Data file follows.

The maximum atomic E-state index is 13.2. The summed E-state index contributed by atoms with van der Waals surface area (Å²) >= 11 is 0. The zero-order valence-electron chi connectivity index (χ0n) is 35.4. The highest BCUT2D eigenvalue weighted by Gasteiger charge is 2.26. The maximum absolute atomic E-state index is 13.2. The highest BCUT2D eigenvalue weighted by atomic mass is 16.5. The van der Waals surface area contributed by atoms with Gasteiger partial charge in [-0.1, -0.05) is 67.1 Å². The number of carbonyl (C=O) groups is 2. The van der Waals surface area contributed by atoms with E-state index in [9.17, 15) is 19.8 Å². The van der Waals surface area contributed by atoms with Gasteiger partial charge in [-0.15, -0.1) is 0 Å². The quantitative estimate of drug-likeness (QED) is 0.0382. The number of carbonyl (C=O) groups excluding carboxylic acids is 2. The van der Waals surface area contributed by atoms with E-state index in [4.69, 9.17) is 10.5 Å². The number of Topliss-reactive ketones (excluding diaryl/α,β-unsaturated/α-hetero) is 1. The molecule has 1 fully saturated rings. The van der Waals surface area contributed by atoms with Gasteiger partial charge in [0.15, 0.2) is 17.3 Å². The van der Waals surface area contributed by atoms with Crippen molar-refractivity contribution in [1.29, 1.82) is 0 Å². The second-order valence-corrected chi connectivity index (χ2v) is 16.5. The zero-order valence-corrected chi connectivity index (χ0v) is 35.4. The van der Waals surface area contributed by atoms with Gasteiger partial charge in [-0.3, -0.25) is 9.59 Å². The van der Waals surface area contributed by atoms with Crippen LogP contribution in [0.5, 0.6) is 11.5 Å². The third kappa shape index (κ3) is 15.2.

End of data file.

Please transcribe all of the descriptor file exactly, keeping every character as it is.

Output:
The maximum atomic E-state index is 13.2. The summed E-state index contributed by atoms with van der Waals surface area (Å²) >= 11 is 0. The zero-order valence-electron chi connectivity index (χ0n) is 35.4. The highest BCUT2D eigenvalue weighted by Gasteiger charge is 2.26. The maximum absolute atomic E-state index is 13.2. The highest BCUT2D eigenvalue weighted by atomic mass is 16.5. The van der Waals surface area contributed by atoms with Gasteiger partial charge in [-0.1, -0.05) is 67.1 Å². The number of carbonyl (C=O) groups is 2. The van der Waals surface area contributed by atoms with E-state index in [9.17, 15) is 19.8 Å². The van der Waals surface area contributed by atoms with Gasteiger partial charge in [-0.15, -0.1) is 0 Å². The quantitative estimate of drug-likeness (QED) is 0.0382. The number of carbonyl (C=O) groups excluding carboxylic acids is 2. The van der Waals surface area contributed by atoms with E-state index in [4.69, 9.17) is 10.5 Å². The number of Topliss-reactive ketones (excluding diaryl/α,β-unsaturated/α-hetero) is 1. The molecule has 1 fully saturated rings. The van der Waals surface area contributed by atoms with Gasteiger partial charge in [0.15, 0.2) is 17.3 Å². The van der Waals surface area contributed by atoms with Crippen molar-refractivity contribution in [1.29, 1.82) is 0 Å². The second-order valence-corrected chi connectivity index (χ2v) is 16.5. The zero-order valence-corrected chi connectivity index (χ0v) is 35.4. The van der Waals surface area contributed by atoms with Gasteiger partial charge in [-0.3, -0.25) is 9.59 Å². The van der Waals surface area contributed by atoms with Crippen LogP contribution in [0.5, 0.6) is 11.5 Å². The third kappa shape index (κ3) is 15.2.